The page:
The size of the Nepalese population in India is highly unclear, both due to the fact that migration between the countries is not properly recorded by either, and because of the lack of clarity in definition. Table 3.3 in the Being Nepali Without Nepal chapter estimates that, as of the 1981 Indian census, there were 500,000 Nepal-born people in India, whereas the size of the Nepali community construed more broadly (to include descendants of Nepalese who spoke the Nepali language) may be as large as 2.25 million. Wikipedia claims that there are 4.1 million Nepalese Indians, without citing a source, but the data on the page seems to be taken from the 2003 CIA World Factbook (I cannot find a direct link for the specific claim). If correct, this is a huge increase relative to 1981, and more recent estimates may yield even higher values. The World Bank data for 2010, included in the Migration and Remittances Factbook, states that there are 564,906 Nepalese in India. It’s unclear what to make of these varied figures: the number of Nepal-born in India may be anywhere between 500,000 (~2% of the Nepalese population) to 5 million (~20% of the Nepalese population). The size of the Nepalese diaspora more broadly defined as descendants of Nepalese is probably at least 5 million, though probably not more than 10 million.
Recency of divergence
Indian GDP (PPP) per capita has been modestly higher than Nepal for quite a while, but the difference was fairly small until the Indian economy began liberalizing. As recently as 1992, one data set shows Nepalese GDP (PPP) at $800 per capita and Indian GDP (PPP) as $1200 per capita — hardly a big difference. India’s geographical and historical advantages, and more importantly, its much larger population, have always given it more growth potential, but the potential started getting unleashed only with liberalization measures in the 1990s. This caused the Indian economy to gallop ahead in relative terms, leading to the current situation where Indian GDP (PPP) per capita is $3800-4000 while that in Nepal is $1300-1500.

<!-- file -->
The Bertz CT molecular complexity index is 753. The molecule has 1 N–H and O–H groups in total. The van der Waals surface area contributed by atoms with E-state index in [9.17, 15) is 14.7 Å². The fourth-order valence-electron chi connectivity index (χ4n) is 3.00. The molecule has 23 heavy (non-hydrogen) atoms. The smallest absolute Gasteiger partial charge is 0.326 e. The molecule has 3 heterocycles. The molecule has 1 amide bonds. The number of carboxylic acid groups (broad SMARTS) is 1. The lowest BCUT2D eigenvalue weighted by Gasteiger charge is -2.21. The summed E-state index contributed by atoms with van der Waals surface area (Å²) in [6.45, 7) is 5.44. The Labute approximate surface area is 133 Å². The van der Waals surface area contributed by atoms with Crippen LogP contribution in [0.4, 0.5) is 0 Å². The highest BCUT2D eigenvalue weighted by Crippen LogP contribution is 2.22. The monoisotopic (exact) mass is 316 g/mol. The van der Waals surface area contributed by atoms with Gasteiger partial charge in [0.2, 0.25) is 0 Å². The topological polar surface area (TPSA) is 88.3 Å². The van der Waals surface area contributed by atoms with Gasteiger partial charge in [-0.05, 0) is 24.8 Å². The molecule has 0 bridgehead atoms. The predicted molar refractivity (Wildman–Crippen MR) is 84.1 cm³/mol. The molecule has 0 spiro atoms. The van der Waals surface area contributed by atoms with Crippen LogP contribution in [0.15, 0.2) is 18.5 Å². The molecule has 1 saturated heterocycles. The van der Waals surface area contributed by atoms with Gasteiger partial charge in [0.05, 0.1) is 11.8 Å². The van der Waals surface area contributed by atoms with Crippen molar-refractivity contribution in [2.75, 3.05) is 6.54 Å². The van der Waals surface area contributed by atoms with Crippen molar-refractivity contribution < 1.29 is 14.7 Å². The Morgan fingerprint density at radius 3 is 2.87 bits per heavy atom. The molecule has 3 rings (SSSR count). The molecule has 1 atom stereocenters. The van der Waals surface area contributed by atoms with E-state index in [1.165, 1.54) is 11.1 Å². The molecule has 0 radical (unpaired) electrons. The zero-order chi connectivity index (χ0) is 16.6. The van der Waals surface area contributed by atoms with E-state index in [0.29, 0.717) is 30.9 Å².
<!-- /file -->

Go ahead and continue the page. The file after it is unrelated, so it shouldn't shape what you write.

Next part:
The recency of divergence might explain why Nepal hasn’t caught up with India and also why there aren’t more Nepalese in India: the Nepalese haven’t yet fully adjusted to the knowledge of India being a more attractive destination for economic opportunity. In other words, although India and Nepal have had open borders since forever, the “open borders with a large income disparity” is a relatively recent phenomenon, about as recent as the addition of poorer member states to the European Union. If Indian economic growth continues, we should expect to see Nepalese migration pick up, and I’d also expect that the gap in GDP (PPP) per capita is unlikely to widen beyond the 3X level.
Paul Collier’s diaspora dynamics model suggests that migration flows at any given point in time are far less than what either polling data on migration or economic models (such as John Kennan’s) predict.